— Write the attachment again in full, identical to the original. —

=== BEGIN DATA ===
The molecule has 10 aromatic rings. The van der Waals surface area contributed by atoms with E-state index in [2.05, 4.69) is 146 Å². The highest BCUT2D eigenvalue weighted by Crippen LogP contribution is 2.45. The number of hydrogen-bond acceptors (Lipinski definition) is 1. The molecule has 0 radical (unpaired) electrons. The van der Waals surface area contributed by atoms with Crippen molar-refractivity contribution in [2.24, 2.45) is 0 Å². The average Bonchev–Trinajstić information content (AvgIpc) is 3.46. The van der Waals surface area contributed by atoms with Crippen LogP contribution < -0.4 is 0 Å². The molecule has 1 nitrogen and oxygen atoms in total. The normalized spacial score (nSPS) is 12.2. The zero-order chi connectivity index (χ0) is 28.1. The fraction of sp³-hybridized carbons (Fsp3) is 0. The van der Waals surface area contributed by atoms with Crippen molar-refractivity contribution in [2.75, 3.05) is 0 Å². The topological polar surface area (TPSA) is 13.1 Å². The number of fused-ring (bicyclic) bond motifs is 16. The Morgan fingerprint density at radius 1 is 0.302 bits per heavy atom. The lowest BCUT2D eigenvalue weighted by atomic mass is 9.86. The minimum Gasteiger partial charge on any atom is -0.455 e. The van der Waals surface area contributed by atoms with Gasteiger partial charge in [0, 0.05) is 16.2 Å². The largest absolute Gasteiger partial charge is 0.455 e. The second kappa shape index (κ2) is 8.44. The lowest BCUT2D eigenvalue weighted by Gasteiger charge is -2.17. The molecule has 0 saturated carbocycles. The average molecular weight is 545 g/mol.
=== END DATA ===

The molecule has 10 aromatic rings. The van der Waals surface area contributed by atoms with E-state index in [2.05, 4.69) is 146 Å². The highest BCUT2D eigenvalue weighted by Crippen LogP contribution is 2.45. The number of hydrogen-bond acceptors (Lipinski definition) is 1. The molecule has 0 radical (unpaired) electrons. The van der Waals surface area contributed by atoms with Crippen molar-refractivity contribution in [2.24, 2.45) is 0 Å². The average Bonchev–Trinajstić information content (AvgIpc) is 3.46. The van der Waals surface area contributed by atoms with Crippen LogP contribution < -0.4 is 0 Å². The molecule has 1 nitrogen and oxygen atoms in total. The normalized spacial score (nSPS) is 12.2. The zero-order chi connectivity index (χ0) is 28.1. The fraction of sp³-hybridized carbons (Fsp3) is 0. The van der Waals surface area contributed by atoms with Crippen molar-refractivity contribution in [2.75, 3.05) is 0 Å². The topological polar surface area (TPSA) is 13.1 Å². The number of fused-ring (bicyclic) bond motifs is 16. The Morgan fingerprint density at radius 1 is 0.302 bits per heavy atom. The lowest BCUT2D eigenvalue weighted by atomic mass is 9.86. The minimum Gasteiger partial charge on any atom is -0.455 e. The van der Waals surface area contributed by atoms with Gasteiger partial charge in [0, 0.05) is 16.2 Å². The largest absolute Gasteiger partial charge is 0.455 e. The second kappa shape index (κ2) is 8.44. The lowest BCUT2D eigenvalue weighted by Gasteiger charge is -2.17. The molecule has 0 saturated carbocycles. The average molecular weight is 545 g/mol.